Climate anxiety and why it’s not all bad, explained to children

Several German newspapers published an interview with Julie King on September 16th. Julie explains to children all about climate anxiety, why it occurs, what to do about it, and how it can actually be helpful for inspiring action. Climate anxiety, or “Klimaangst” in German, describes of chronic uncertainty, worry, stress, and apprehensive expectation caused the climate crisis. “Klimangst” is a sort of umbrella term that also describes the frustration, helplessness, anger and hopeless, among many other emotions, stemming from witnessing extreme events on the news, thinking about the climate crisis, and the widespread inaction to mitigate and adapt.

“Klima angst” interview with Julie King

The Littlest Duckling of the Team: Julie’s PhD journey so far

After earning a master’s degree in Sustainability Economics and Management from the University of Oldenburg with a focus on environmental planning, I spent a few years working for a regional development organization in the Northwest of Germany. One of my tasks there was assisting in a project focused on municipal adaptation to climate change from 2014 to 2016. A ket takeaway from the project was that many smaller, rural communities did not recognize the need or have the capacity to proactively plan for future impacts of climate change. Although most interactions with citizens and stakeholders were positive, one interaction with a group of politicians and practitioners was rather shall we say … disenchanting. While the politicians were eager to learn about solutions and low-hanging fruit to alleviate hotspots during flash flooding, some of the practitioners refused to believe that any of the suggested measures or approaches were realistic or could possibly be effective. It was shortly after that meeting that I saw the job posting for a PhD research position within the Adapt Lock-in project. My first-hand experiences motivated me to learn more about why adaptation to climate change appears to still be struggling as a policy issue, despite decades of research, increasing amounts of data on regional climate change impacts, and federal and state funding for projects.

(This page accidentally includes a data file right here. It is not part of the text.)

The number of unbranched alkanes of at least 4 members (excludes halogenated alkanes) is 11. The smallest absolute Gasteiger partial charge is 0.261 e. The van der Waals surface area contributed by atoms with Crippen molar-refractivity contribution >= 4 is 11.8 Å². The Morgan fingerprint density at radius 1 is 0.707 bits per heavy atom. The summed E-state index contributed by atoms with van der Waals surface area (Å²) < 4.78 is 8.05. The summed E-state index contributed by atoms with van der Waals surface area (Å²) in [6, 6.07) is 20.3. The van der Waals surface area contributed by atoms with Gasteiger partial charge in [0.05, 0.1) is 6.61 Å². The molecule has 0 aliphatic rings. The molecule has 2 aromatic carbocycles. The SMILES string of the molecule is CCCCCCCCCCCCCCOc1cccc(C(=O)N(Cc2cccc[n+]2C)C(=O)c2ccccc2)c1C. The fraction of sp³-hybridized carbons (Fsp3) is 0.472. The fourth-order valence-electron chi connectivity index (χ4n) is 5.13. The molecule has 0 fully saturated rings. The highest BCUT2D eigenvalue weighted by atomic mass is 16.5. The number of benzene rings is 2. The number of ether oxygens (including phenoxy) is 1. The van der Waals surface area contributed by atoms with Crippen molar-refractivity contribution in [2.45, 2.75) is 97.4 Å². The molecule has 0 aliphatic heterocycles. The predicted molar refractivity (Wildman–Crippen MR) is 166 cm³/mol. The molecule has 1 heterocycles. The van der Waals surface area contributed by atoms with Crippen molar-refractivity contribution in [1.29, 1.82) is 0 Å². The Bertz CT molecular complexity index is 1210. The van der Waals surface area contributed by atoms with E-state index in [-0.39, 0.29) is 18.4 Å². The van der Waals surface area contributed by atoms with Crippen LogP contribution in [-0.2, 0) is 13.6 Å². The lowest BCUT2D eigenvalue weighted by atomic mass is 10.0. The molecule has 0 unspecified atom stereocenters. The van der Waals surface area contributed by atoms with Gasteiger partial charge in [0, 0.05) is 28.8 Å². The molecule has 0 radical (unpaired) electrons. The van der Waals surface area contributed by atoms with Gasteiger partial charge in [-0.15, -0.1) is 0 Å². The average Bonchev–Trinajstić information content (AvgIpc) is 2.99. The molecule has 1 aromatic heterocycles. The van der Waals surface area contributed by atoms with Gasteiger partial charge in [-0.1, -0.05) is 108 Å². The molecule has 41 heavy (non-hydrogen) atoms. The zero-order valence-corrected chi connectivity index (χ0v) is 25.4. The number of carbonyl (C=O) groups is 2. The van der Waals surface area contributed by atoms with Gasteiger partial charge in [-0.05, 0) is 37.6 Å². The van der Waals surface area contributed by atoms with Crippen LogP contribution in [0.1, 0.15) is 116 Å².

Closely intertwined with the research goals of the Adapt Lock-in project, my PhD focuses on the systemic forces, both hindering and enabling, state-level policies to adapt to the impacts of climate change in Germany. The following main research questions provide the basis for my research:

  • Scoping and taking stock – How are German state governments and policies addressing climate change impacts and implementing solutions?
  • Searching for explanations – What are the reasons for the varying levels of adaptation policy action?
  • Looking for solutions – Which factors or mechanisms may contribute to more effective climate change adaptation policy and action?